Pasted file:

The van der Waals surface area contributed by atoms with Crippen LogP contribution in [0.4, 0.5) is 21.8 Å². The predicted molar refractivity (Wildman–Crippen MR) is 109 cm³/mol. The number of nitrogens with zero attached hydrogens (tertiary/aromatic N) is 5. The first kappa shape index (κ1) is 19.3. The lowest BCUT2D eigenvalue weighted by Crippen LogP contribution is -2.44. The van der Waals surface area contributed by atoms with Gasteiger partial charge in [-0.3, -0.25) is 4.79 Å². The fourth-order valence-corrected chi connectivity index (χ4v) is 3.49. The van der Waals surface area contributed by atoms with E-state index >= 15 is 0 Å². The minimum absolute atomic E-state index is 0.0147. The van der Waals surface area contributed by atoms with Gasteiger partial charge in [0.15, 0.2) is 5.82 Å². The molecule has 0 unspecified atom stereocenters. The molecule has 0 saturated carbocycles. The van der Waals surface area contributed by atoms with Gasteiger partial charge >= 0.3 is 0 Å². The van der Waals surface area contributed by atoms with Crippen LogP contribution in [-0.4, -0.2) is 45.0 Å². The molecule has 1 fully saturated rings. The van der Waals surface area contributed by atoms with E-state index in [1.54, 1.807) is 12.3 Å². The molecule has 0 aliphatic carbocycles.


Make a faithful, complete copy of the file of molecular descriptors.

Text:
The van der Waals surface area contributed by atoms with Crippen LogP contribution in [0.4, 0.5) is 21.8 Å². The predicted molar refractivity (Wildman–Crippen MR) is 109 cm³/mol. The number of nitrogens with zero attached hydrogens (tertiary/aromatic N) is 5. The first kappa shape index (κ1) is 19.3. The lowest BCUT2D eigenvalue weighted by Crippen LogP contribution is -2.44. The van der Waals surface area contributed by atoms with Gasteiger partial charge in [-0.3, -0.25) is 4.79 Å². The fourth-order valence-corrected chi connectivity index (χ4v) is 3.49. The van der Waals surface area contributed by atoms with E-state index >= 15 is 0 Å². The minimum absolute atomic E-state index is 0.0147. The van der Waals surface area contributed by atoms with Gasteiger partial charge in [0.15, 0.2) is 5.82 Å². The molecule has 0 unspecified atom stereocenters. The molecule has 0 saturated carbocycles. The van der Waals surface area contributed by atoms with Gasteiger partial charge >= 0.3 is 0 Å². The van der Waals surface area contributed by atoms with Crippen LogP contribution in [-0.4, -0.2) is 45.0 Å². The molecule has 1 fully saturated rings. The van der Waals surface area contributed by atoms with E-state index in [1.54, 1.807) is 12.3 Å². The molecule has 0 aliphatic carbocycles.